Helping Man up with a Carriage

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  • #591404

    good heart
    Member

    Walking down the street today, I encountered a young father shlepping up the steps a double stroller along side of him a young child who he was also trying to help up. Is it tznuis for me to help him up with the carriage?

    #681561

    haifagirl
    Participant

    Is that the same question as a man not helping a woman who’s drowning? I believe he is called a pious fool.

    Tznius doesn’t enter into it. A Jew needs help, so you help him.

    #681562

    Bodek
    Participant

    Good Heart: if you really thought it was the right thing to do, you would not have posted this question.

    A couple of girls I know, once asked a certain Rabbi if it would be appropriate to hand out reflectors to boys/men they passed while driving at night. (If you ever drove down a dark street on a dark winter night and almost knocked over someone that was dressed totally in black, you’ll understand the need for this…) The Rabbi said they were right that the men should wear reflectors, but it would not be tznius for the girls to give them out.

    #681563

    That is a very good question.

    All of our feelings aside, what is the Halachah? In other words what does Hashem consider the correct thing to do, as transmitted to us from our Creator in His Torah. No values from any other source have any relevance whatsoever.

    I wouldn’t necessarily draw a parallel between saving a life and helping with a stroller.

    #681564

    Just-a-guy
    Member

    Let me put it this way- A Jewish woman gets out of the subway in a station that normally has an elevator but today its broken and she has to use stairs or an escalator. She’s struggling with a stroller and some small children. There are two Jewish men walking up in the same direction that she is. She asks one if he could please help with the stroller. He declines to make eye contact and walks away. Or perhaps he curtly answers he can’t. Or maybe he politely states that according to his Rosh Yeshiva, it wouldn’t be proper. Still struggling with the stroller, she turns to the second man and asks for a hand with the stroller. He says gladly, carries the stroller up, doesn’t engage in any extraneous conversation or physical contact. When they get to the top of the stairs, she says thank you and he says you’re welcome. If its Friday he maybe adds in a Shabbat Shalom.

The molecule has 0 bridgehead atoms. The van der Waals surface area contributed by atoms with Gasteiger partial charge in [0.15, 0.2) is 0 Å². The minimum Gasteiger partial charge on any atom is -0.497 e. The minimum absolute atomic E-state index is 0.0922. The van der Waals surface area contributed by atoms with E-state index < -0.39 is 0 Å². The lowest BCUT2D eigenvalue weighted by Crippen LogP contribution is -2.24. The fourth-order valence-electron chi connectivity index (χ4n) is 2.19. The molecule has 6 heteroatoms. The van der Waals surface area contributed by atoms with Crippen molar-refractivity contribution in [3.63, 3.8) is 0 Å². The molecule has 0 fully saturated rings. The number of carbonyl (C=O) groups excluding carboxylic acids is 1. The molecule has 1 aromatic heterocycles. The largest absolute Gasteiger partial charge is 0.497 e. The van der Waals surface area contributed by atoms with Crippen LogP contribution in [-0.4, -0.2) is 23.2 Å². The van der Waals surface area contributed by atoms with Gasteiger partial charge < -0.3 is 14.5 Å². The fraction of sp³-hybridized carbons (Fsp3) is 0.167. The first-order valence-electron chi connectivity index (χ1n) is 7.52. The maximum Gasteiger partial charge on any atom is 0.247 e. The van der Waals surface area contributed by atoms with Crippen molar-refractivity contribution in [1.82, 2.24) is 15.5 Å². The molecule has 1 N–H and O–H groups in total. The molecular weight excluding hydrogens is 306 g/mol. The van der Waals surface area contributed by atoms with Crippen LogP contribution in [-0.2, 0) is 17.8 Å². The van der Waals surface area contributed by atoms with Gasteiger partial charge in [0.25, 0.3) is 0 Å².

Which of those two men would you want for a son? Which of those would you want for your son’s teachers? For a shidduch for your daughter?

    #681565

    Just-a-guy
    Member

    I once heard Rabbi Dovid Orlofsky explain the importance of chesed with a story/joke that went something like this-

    A woman on a plane turned to me and said excuse me, could you be a good Samaritan and help me get my bag in the overhead compartment. I reponded no, I can’t be a good Samaritan, but I can be a good Jew and will of course gladly help you with your bag.

    #681566

    I would want a man for a son who follows the Halachah, with proper Derech Eretz. What is the Halachah in your scenario? I suspect it is to help her. But if it’s not, it’s not.

    How the readers of the new york times would consider my actions is not my concern (unless the issue of Chillul Hashem is a factor in a particular case.) What we consider “nice” behavior based on the liberal american air we breath is not how we guide our actions. We guide them based solely on what HaKodeshBorchu desires and has commanded us to do.

    That is why we are a separate People, a Holy people, the children of Hashem, His Avodim.

    What is the Halachah?

    #681567

    Just-a-guy
    Member